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skywarn image Building a Strong Local Spotter Network


Todd Shea
Warning Coordination Meteorologist
National Weather Service La Crosse

Last Updated: 3/11/19



During times of hazardous weather, a "ground truth" report is the most important piece of information available. Even with the advent and enhancements of Doppler Radar, reports from storm spotters remain among the most important data used for issuing local warnings. These reports can directly save lives for your community and assist the mission of the National Weather Service (NWS) by helping us minimize the impact of severe weather on the public.

In plain and simple terms, severe weather warnings tend to be more accurate and timely in areas where good spotter networks are in place. We need to increase the amount of information flowing in from the spotters and rural areas when severe weather is threatening.

This paper will suggest methods for building stronger spotter networks in your area. The Warning Coordination Meteorologist (WCM) at your servicing NWS office can assist with this and highly encourages, supports, and appreciates your efforts. To find the WCM in your area, use this map link (click here).


Evaluating Present Spotter Networks

The first step is to examine your local spotter network(s). Which category listed below does it fall into?

  • I have no spotter network(s).
  • I have a few individuals who may call in a report or two.
  • I have a fairly large spotter network although reports and enthusiasm are limited at times.
  • I have a large spotter network that keeps in good communication and relays frequent and accurate reports.

Spotter networks vary from non-existent to well-organized, experienced groups. The local NWS office works with each spotter network and learns, through the course of a severe weather season, which groups provide good, accurate information.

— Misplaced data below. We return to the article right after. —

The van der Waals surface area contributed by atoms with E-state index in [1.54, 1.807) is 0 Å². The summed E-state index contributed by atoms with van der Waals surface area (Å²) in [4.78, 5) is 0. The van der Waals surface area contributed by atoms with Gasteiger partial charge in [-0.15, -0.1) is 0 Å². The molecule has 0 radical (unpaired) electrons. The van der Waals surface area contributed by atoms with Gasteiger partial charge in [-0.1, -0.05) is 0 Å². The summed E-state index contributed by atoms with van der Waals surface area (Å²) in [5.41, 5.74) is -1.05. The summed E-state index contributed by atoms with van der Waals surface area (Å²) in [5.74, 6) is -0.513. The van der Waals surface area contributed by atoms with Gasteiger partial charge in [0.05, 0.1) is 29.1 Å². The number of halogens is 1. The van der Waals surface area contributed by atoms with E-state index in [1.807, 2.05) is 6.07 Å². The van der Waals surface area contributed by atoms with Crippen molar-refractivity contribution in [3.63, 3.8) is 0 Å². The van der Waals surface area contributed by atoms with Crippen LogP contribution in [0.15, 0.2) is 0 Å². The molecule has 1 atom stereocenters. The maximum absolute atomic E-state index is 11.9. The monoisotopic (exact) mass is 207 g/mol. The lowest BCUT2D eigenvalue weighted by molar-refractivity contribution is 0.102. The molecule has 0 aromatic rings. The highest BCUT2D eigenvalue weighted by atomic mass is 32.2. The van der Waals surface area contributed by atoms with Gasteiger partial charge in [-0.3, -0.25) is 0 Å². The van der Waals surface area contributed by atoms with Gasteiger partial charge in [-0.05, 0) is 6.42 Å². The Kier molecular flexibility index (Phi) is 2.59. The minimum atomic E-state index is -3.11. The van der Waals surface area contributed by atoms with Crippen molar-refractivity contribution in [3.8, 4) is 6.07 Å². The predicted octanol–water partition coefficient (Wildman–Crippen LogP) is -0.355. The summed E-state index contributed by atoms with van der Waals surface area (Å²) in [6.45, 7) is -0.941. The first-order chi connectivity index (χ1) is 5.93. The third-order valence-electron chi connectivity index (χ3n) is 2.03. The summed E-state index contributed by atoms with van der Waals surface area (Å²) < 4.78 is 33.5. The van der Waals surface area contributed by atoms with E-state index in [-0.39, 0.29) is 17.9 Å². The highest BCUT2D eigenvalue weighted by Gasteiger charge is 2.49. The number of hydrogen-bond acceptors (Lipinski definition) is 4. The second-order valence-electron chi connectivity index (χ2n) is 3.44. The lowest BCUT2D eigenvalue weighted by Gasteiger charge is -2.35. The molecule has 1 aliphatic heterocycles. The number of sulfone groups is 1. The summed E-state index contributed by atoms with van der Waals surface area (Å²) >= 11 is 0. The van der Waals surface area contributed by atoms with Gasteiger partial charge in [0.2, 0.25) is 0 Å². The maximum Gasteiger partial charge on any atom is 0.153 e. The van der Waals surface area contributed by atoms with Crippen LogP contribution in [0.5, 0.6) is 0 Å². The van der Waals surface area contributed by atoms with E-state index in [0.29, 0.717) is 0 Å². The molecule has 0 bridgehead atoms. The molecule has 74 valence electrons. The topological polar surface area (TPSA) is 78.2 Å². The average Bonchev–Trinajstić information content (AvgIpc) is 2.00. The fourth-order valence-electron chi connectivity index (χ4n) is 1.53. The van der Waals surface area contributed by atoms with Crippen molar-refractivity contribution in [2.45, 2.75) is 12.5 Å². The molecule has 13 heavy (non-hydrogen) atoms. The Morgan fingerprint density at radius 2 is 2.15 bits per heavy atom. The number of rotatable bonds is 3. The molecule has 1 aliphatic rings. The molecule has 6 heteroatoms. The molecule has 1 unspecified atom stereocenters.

Once you have evaluated your spotter network, you need to determine your goals for your community. Perhaps you only need some minor work or assistance to strengthen your network, or you may need to take on a whole new approach and rebuild.


Obtaining More Spotters

A storm spotter can be just about anyone, although amateur radio operators and/or volunteer fire department personnel make up a large nucleus of spotters in our region. When searching for additional or new storm spotters, consider the following groups which could be recruited as spotters:


  • Amateur Radio operators
  • Fire department personnel (paid or volunteer)
  • Law enforcement personnel (Sheriff, Police, etc.)
  • Ambulance services
  • City or county workers
  • Public utility workers
  • Postal workers
  • Local citizens / Farmers

Contact as many people and groups as possible to recruit additional storm spotters. This can be done by word of mouth, posting flyers, attending meetings, or using the local media if available.

When recruiting spotters, be sure they have the following characteristics:


  • COMMUNICATIONS - must have a quick and reliable means of relaying information.
  • TRAINING - must be willing to devote time and resources to training.
  • MOBILITY - must be able to position themselves to best and safely view the storm.
  • RELIABILITY - prefer to be available 24 hours a day.
  • ORGANIZATION - should be willing to become organized and work together.

Besides storm spotters, you can also try to establish dedicated and stationary severe weather "contacts" to obtain reports when storms are moving through their area. The NWS commonly uses this in addition to storm spotter networks. "Contacts" are people, such as citizens, that report from their home or business on what type of weather is occurring at their location only. You would be surprised how many people enjoy keeping weather information and passing along their reports. Elements like wind speed, snow depth, hail size, or rainfall amounts from this type of spotter can be vary useful and help fill any gaps in coverage.


Organizing Spotter Groups

Whether you have new interested spotters or an existing group, organization within the spotter network is essential. Each spotter should be informed of their importance in the overall warning process, understand their role in the network, and follow established procedures for reporting. The group will also need to establish or review activation procedures. Organizational meetings are highly encouraged, especially for new spotter groups.